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Best New Rock Albums of 2008, part 3
Newman’s output as singer-songwriter has slowed to what’s looking like an album per decade, but happily Harps and Angels is so good that I’ll still be getting chuckles out of it when the next one (I sure hope there’ll be another; he’s 65 now) rolls around. The highlight is “A Few Words in Defense of Our Country,” somewhat country-ish and drawled as drawlingly as possible as he delivers such bon mots as “A President once said, ‘The only thing we have to fear is fear itself’ / Now, we’re supposed to be afraid / It’s patriotic in fact and color-coded” and, of the Supreme Court, “I defy you, anywhere in the world, to find me two Italians as tight-assed as the two Italians we got.” “A Piece of the Pie” channels the cabaret style of Kurt Weill in support of another great set of sardonic lyrics (sample: “There’s a famous saying someone famous said / As General Motors goes so go we all / Johnny Cougar’s singing it’s their country now / He’ll be singing for Toyota by the fall”). There is at least one utterly sincere and personal song, however, “Losing You,” presumably about his divorce. Mitchell Froom and Lenny Waronker co-produce, but my fear that Froom would get all freaky on it proved groundless and in fact it sounds pretty much like Newman’s piano-and-strings ‘70s classics. Brilliant and loveable.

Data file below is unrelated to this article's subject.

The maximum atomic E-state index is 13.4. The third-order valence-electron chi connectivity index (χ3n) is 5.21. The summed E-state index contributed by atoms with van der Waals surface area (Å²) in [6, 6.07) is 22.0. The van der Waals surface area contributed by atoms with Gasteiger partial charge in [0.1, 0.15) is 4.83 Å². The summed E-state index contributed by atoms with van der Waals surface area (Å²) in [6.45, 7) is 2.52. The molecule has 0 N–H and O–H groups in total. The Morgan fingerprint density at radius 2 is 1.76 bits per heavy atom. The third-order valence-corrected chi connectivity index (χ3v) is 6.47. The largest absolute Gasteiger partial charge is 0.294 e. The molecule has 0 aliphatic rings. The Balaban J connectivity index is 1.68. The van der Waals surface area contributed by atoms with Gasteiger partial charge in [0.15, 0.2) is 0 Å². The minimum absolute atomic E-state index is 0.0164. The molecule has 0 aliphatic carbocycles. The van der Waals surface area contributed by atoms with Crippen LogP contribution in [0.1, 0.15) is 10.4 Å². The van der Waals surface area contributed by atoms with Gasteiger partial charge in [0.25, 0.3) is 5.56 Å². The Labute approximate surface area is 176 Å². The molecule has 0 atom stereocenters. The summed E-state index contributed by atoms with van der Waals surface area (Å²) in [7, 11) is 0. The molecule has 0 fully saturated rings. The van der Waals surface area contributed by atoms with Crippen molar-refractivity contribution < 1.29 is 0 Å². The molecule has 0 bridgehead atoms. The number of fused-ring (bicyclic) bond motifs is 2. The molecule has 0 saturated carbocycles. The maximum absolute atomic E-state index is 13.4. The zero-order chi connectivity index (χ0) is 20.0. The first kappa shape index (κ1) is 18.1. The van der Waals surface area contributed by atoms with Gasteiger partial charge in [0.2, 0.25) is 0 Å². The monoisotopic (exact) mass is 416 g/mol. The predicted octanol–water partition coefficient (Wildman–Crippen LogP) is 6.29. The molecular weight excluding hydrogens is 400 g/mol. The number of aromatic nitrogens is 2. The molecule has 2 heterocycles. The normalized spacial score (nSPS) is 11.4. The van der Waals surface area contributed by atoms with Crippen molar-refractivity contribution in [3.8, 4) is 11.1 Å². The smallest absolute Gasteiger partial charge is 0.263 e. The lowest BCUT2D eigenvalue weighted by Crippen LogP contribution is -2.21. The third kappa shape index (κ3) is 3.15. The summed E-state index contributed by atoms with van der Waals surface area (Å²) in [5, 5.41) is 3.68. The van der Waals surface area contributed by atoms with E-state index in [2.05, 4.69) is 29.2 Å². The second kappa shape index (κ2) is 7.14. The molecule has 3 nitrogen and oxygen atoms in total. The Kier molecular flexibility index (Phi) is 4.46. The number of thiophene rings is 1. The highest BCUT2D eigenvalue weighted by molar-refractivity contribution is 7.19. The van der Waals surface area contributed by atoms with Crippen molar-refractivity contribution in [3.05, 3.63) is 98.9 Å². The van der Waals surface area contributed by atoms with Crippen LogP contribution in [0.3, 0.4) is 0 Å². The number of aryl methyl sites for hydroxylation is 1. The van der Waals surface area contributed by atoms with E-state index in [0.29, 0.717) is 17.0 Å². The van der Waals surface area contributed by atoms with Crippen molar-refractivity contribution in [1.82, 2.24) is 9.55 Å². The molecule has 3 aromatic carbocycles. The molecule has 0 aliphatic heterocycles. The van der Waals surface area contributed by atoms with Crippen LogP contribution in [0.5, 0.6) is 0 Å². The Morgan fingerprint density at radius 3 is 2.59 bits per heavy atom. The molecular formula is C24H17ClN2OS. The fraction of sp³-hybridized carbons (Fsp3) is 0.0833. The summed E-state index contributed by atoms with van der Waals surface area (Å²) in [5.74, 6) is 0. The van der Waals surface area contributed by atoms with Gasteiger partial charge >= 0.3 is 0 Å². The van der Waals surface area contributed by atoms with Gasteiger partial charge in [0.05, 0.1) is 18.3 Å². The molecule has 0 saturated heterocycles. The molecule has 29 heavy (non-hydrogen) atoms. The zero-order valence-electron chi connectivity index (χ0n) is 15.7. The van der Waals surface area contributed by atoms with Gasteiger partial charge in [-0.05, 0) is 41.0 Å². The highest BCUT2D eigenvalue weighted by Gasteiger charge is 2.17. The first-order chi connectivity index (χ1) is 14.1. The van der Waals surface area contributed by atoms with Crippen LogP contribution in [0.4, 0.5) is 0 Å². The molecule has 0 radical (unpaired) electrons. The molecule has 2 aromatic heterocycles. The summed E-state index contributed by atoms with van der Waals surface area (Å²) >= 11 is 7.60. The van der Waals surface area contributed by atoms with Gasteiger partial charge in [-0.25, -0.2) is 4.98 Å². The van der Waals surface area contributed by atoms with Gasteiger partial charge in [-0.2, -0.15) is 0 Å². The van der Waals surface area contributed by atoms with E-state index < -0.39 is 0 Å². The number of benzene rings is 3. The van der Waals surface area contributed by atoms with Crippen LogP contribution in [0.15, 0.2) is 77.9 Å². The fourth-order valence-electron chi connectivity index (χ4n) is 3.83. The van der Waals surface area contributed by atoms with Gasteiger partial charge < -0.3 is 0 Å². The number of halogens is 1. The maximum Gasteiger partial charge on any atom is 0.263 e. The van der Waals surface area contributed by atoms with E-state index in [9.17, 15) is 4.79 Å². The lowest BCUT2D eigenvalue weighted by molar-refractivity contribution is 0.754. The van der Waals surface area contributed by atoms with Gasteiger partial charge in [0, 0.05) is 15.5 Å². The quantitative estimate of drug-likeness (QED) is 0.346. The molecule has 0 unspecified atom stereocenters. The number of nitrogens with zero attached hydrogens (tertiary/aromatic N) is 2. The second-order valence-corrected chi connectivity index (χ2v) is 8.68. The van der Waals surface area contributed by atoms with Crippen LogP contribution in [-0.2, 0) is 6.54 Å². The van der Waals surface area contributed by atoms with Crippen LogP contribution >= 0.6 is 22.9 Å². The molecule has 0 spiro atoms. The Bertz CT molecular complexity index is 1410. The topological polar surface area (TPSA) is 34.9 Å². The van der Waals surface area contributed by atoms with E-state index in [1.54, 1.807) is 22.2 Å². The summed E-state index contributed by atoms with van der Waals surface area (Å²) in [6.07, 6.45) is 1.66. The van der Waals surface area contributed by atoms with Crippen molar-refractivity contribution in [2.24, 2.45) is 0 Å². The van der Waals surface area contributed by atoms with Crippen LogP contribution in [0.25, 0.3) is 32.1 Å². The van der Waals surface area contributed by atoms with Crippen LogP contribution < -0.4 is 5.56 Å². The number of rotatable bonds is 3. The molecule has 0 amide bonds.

To quote from my review for Culturecatch.com: “…self-producing…shift[s] her sound into grittier and darker territory. There’s lots of fuzztone guitar and thudding drums, and even when there’s a string quartet, it’s not a shiny song along the lines of her classic ‘90s albums, but instead distorted (“Don’t Do Anything”) or stark (“Signal”). The sound fits the grim lyrics; this is clearly a breakup album—the very first words we hear are, “I thought if he understood he wouldn’t treat me this way.” .... That said, when even the darkest lyrics are sung to such catchy melodies, and in Phillips’s eternally alluring voice, the effect is transcendent.”